The problem with list posts

The only problem with lists is you have to write about competitors to make ‘em rank. Google will know if you only include your own products. (I’ve tried it multiple times and it’s only worked once in a low-competition niche)

Even with competitor mentions, these pages still convert really well. You just have to write in a way that doesn’t promote OR bash your competitors, while still guiding readers to buy your product.

→ Collection pages

Collection pages aren’t what most people think of when they think “content marketing.” But they’re crucially important in any organic ecommerce efforts, so I’m including them anyway.

Plus, adding content to your collections can often help them rank, so the lines between “content marketing” and “SEO” can start to blur.  

As mentioned earlier, collection pages also meet the needs of people who are researching new products. One collection page essentially gives a user the same selection as 2-3 pages of Google results.

Typically these work a bit better for high-level terms. E.g. “hiking boots,” rather than “best hiking boots”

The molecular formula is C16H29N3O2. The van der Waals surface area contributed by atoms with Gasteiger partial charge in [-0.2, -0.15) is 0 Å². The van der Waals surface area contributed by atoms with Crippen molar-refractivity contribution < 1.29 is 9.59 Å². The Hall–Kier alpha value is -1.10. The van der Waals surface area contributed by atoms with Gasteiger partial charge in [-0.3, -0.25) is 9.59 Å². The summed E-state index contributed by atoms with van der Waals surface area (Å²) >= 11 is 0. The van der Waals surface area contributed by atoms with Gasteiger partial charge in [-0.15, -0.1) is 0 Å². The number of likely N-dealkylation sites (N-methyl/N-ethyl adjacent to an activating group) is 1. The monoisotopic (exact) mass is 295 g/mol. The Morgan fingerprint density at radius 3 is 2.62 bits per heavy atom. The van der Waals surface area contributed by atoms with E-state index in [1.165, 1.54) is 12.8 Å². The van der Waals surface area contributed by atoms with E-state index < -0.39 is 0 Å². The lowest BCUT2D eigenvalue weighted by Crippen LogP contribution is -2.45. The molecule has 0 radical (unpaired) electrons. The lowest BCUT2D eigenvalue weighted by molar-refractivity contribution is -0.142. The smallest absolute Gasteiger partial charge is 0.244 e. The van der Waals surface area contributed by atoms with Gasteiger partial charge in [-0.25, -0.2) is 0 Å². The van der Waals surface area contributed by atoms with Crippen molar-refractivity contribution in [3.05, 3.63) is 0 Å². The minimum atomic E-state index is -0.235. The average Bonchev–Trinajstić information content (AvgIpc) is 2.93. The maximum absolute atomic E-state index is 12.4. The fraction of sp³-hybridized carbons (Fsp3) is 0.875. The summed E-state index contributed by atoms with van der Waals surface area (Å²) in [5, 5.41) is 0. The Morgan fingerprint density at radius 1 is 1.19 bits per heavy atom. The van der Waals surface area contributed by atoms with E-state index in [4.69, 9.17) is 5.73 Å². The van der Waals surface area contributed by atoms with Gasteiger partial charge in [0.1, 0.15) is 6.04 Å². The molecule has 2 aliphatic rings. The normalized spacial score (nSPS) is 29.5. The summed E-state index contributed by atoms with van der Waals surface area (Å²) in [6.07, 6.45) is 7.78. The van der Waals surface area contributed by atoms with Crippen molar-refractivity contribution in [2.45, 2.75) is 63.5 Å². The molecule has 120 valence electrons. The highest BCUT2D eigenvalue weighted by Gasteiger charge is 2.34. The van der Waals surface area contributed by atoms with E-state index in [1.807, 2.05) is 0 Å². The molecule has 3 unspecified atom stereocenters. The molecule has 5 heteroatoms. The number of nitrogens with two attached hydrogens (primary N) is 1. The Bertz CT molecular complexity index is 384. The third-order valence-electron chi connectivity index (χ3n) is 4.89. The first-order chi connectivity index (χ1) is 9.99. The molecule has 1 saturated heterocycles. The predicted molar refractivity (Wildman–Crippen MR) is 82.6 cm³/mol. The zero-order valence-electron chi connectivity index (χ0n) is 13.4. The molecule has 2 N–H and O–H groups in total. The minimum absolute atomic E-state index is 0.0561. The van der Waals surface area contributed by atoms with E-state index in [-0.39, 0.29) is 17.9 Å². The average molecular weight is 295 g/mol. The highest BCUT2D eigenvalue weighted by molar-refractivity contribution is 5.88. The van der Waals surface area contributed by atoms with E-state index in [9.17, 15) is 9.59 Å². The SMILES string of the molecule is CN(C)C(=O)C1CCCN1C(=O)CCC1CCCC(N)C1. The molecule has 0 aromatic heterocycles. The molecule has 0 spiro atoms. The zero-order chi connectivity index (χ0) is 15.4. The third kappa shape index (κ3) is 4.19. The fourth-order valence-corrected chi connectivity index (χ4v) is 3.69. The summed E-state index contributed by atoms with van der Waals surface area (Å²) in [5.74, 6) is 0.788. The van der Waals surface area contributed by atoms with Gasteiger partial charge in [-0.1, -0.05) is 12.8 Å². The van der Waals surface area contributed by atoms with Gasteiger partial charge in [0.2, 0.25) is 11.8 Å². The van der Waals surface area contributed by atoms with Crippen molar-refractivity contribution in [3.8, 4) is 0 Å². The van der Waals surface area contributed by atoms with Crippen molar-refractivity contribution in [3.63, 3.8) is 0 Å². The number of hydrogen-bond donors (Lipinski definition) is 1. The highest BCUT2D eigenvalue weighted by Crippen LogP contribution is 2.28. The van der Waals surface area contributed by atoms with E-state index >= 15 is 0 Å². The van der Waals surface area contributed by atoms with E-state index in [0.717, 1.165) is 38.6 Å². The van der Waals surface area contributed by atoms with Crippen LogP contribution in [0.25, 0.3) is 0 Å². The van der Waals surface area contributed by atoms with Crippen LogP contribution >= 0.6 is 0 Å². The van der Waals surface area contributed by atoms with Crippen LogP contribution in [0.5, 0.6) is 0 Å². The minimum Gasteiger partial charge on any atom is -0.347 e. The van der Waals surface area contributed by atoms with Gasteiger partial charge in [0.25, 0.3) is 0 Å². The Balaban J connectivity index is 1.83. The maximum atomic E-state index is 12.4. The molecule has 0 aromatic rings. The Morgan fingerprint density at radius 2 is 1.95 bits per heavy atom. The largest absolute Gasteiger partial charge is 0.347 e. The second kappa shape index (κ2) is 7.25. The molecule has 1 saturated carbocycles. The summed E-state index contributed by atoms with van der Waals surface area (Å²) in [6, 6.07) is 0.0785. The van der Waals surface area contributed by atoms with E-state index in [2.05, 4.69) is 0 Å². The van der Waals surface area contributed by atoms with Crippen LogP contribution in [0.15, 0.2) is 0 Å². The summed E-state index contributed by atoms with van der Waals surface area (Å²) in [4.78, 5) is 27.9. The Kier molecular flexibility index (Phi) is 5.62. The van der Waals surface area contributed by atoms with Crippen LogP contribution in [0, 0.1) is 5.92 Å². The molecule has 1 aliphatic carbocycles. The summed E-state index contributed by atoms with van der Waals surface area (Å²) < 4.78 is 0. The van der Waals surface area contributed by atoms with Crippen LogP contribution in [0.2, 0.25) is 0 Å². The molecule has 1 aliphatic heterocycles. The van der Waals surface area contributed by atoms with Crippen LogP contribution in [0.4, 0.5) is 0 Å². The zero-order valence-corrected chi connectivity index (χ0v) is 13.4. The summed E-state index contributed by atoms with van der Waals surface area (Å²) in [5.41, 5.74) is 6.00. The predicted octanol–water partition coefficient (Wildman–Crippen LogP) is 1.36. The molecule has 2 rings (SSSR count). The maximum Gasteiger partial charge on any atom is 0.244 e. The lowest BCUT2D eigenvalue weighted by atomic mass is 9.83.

If you don’t know if you should use a category or list post just look at the top search results for your target term. If there’s a mix of page types, default to whatever is ranking higher.

The only problem with collection pages is you can only optimize each collection for one or two keywords, while you can write almost endless variations of a list post.

→ Comparison posts

Finally, you can write comparisons. Think “danner vs redwing.” You don’t even have to be one of the brands mentioned to rank and bring in sales. A startup boot brand could write “danner vs redwing vs mybootbrand” and crush it, for example.

I’ve written three-way comparisons like this that convert at 8% (“good” for a blog is somewhere around 0.5%). These are even better than list posts at converting customers, but typically have low search volume and fewer variations you can rank for.